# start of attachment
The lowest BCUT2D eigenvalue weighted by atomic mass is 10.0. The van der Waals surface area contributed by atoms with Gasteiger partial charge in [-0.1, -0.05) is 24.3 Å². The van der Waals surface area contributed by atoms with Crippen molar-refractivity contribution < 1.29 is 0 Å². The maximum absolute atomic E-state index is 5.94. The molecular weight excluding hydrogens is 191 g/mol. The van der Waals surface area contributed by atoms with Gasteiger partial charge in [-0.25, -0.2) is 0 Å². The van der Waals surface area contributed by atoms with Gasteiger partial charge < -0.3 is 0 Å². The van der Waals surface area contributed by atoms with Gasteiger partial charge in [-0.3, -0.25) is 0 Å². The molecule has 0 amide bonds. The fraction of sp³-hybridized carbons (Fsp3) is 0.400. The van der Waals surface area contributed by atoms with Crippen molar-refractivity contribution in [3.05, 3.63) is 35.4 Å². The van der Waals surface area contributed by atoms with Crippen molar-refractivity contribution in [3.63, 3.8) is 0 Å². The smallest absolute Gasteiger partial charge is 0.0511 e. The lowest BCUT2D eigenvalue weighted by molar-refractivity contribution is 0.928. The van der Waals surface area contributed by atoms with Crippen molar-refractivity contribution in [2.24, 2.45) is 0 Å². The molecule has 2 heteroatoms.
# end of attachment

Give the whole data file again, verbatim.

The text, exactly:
The lowest BCUT2D eigenvalue weighted by atomic mass is 10.0. The van der Waals surface area contributed by atoms with Gasteiger partial charge in [-0.1, -0.05) is 24.3 Å². The van der Waals surface area contributed by atoms with Crippen molar-refractivity contribution < 1.29 is 0 Å². The maximum absolute atomic E-state index is 5.94. The molecular weight excluding hydrogens is 191 g/mol. The van der Waals surface area contributed by atoms with Gasteiger partial charge in [-0.25, -0.2) is 0 Å². The van der Waals surface area contributed by atoms with Gasteiger partial charge < -0.3 is 0 Å². The van der Waals surface area contributed by atoms with Gasteiger partial charge in [-0.3, -0.25) is 0 Å². The molecule has 0 amide bonds. The fraction of sp³-hybridized carbons (Fsp3) is 0.400. The van der Waals surface area contributed by atoms with Crippen molar-refractivity contribution in [3.05, 3.63) is 35.4 Å². The van der Waals surface area contributed by atoms with Crippen molar-refractivity contribution in [3.63, 3.8) is 0 Å². The smallest absolute Gasteiger partial charge is 0.0511 e. The lowest BCUT2D eigenvalue weighted by molar-refractivity contribution is 0.928. The van der Waals surface area contributed by atoms with Crippen molar-refractivity contribution in [2.24, 2.45) is 0 Å². The molecule has 2 heteroatoms.